Screen routinely for central neurologic disorders


Pediatricians are the frontline providers for identifying neurologic problems in neonates and infants.

Pediatricians are the frontline providers for identifying neurologic problems in neonates and infants.

In a session titled “Big problems in baby brains: Neurologic diagnosis and management” at the American Academy of Pediatrics National Conference and Exhibition on September 18, Susy S Jeng, MD, FAAP, outlined practices that pediatricians should be incorporating routinely in their evaluations as a screen for neurologic problems. Her focus was on macrocephaly, brachial plexus injury, hypotonia, global developmental delay, seizures, and neurocutaneous disorders.

“It is important that pediatricians be on the lookout for these findings so that they can make a timely, appropriate referral to a pediatric neurologist. In addition, pediatricians should be aware of the differential diagnosis for the signs and symptoms of these problems so that they can counsel the family,” said Jeng, clinical assistant professor of Neurology and Neurological Sciences, Lucile Packard Children’s Hospital, Stanford University, Palo Alto, California.

Jeng reminded pediatricians that immediately after identifying macrocephaly, the infant should be evaluated for signs of increased intracranial pressure.

To identify a potential brachial plexus injury, pediatricians should always check neonates for an asymmetric Moro reflex, and later in office examinations they should routinely ask parents whether the infant is using both hands equally. “Brachial plexus injury is one of the most common birth injuries. It causes weakness in one arm that can be detected by checking the Moro reflex which prompts the baby to move both hands simultaneously,” Jeng said.

Evaluation of birthmarks as a sign of an underlying neurocutaneous disorder is a routine part of the newborn physical examination, Jeng noted. Because the pigmented and vascular skin lesions associated with these conditions are not always present at birth, pediatricians should always undress babies fully in the office and ask older children about their “birthmarks,” she said.

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If a baby appears floppy or hypotonic, Jeng said pediatricians should consider both central and peripheral nervous system problems as the potential cause. She also reminded pediatricians that “funny movements” are common in babies, and not all “shakes” are a sign of seizures. Getting a good history about when the movements happen and asking parents to videotape the episodes can be helpful for making a diagnosis.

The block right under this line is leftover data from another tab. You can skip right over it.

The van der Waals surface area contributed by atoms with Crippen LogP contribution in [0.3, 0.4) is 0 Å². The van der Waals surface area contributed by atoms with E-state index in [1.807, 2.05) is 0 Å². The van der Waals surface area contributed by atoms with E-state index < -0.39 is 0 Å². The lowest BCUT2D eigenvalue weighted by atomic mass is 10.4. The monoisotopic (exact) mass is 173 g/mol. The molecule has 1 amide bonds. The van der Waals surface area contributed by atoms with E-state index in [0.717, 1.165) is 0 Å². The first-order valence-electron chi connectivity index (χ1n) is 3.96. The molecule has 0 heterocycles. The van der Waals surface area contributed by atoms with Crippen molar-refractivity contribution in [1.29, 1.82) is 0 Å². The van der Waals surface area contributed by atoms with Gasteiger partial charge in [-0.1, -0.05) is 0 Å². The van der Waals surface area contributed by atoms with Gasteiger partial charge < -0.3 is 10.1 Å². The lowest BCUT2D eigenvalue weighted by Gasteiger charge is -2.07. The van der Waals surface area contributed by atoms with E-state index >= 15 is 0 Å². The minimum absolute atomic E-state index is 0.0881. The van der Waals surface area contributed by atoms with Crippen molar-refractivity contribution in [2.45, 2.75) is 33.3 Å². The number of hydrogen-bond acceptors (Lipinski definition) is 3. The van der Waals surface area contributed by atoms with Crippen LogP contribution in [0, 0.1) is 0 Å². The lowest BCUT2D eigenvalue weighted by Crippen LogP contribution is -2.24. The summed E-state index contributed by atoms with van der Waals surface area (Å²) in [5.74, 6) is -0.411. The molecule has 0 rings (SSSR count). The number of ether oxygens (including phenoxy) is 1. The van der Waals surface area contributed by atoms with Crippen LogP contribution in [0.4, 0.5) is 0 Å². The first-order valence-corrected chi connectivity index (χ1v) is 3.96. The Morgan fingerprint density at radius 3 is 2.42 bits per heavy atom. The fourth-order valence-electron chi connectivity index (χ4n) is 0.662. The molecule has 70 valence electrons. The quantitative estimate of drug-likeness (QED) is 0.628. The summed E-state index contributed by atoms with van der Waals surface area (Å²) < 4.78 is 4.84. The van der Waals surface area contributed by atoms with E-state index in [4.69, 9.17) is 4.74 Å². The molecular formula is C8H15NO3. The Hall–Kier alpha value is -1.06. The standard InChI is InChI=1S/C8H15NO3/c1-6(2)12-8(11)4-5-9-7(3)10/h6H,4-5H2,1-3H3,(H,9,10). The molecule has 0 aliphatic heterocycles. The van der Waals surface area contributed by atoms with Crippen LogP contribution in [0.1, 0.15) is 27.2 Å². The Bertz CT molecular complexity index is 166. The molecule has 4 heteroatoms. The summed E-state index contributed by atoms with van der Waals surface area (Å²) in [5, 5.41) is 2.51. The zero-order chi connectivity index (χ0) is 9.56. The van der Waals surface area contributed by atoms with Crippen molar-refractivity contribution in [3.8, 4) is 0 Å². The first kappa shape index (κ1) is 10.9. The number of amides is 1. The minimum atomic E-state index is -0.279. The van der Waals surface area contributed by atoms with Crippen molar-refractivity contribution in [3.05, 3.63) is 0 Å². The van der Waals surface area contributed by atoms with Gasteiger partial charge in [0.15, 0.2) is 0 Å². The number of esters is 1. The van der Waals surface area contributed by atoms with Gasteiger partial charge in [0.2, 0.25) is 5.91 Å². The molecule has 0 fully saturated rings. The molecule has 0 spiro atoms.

“Because early treatment of infantile spasms is associated with a better developmental outcome, it is always prudent to get an urgent referral to neurology and an electroencephalogram if you are suspicious for seizures,” Jeng said.

Discussing evaluation of a child with global developmental delay, defined as a significant delay in 2 or more developmental domains, Jeng said that current concepts support genetic testing as a diagnostic tool before sending the child for magnetic resonance imaging (MRI).

“The American Academy of Neurology and Child Neurology Society guideline on diagnosis of the child with global developmental delay had recommended neuroimaging with MRI as part of the initial diagnostic evaluation. However, available evidence indicates that genetic testing has a comparable yield to MRI and its risks are lower,” Jeng said.

NEXT: Commentary



In the session “Big problems in baby brains: Neurologic diagnosis and management,” Dr. Susy Jeng does a nice job of highlighting some common problems that pediatricians will definitely encounter in their evaluation of infants in the clinic.

The discussion of what practitioners can do to screen for these presentations in the office is particularly helpful. In that regard, reminders about measuring head circumference to check for an “abnormally large or small head” and assessing the Moro reflex to identify a brachial plexus injury are excellent. In talking to community pediatricians, I always emphasize as well that assessment of the typical deep tendon reflexes should be a vital part of their developmental assessment and well-baby check examinations, and this is especially important in the hypotonic infant.

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Recommendations about what testing to do first in a child with developmental delay seem to be ever changing as genetic testing becomes more and more specific, and so Jeng’s review of current guidelines is also very useful. At times, however, obtaining insurance coverage for performing genetic testing prior to MRI can be a difficult path to navigate. This is a situation where referral to a child neurologist can be very helpful.

We are also now in a rapidly changing and exciting era as novel treatments are being developed for what were previously untreatable neurologic disorders in children. Pediatricians are, in essence, the “first responder” for a child presenting with a neurologic problem. Their focused evaluation and examination can be the key for these young patients getting diagnosed early in their presentation and allowing them to receive early treatment that may lead to better outcomes for children affected by some severe neurologic disorders.

-Nancy Bass, MD, is program director, Pediatric Neurology, University Hospitals Cleveland Medical Center, Cleveland, Ohio, and associate professor, Pediatrics, Case Western Reserve University School of Medicine, Cleveland, Ohio.

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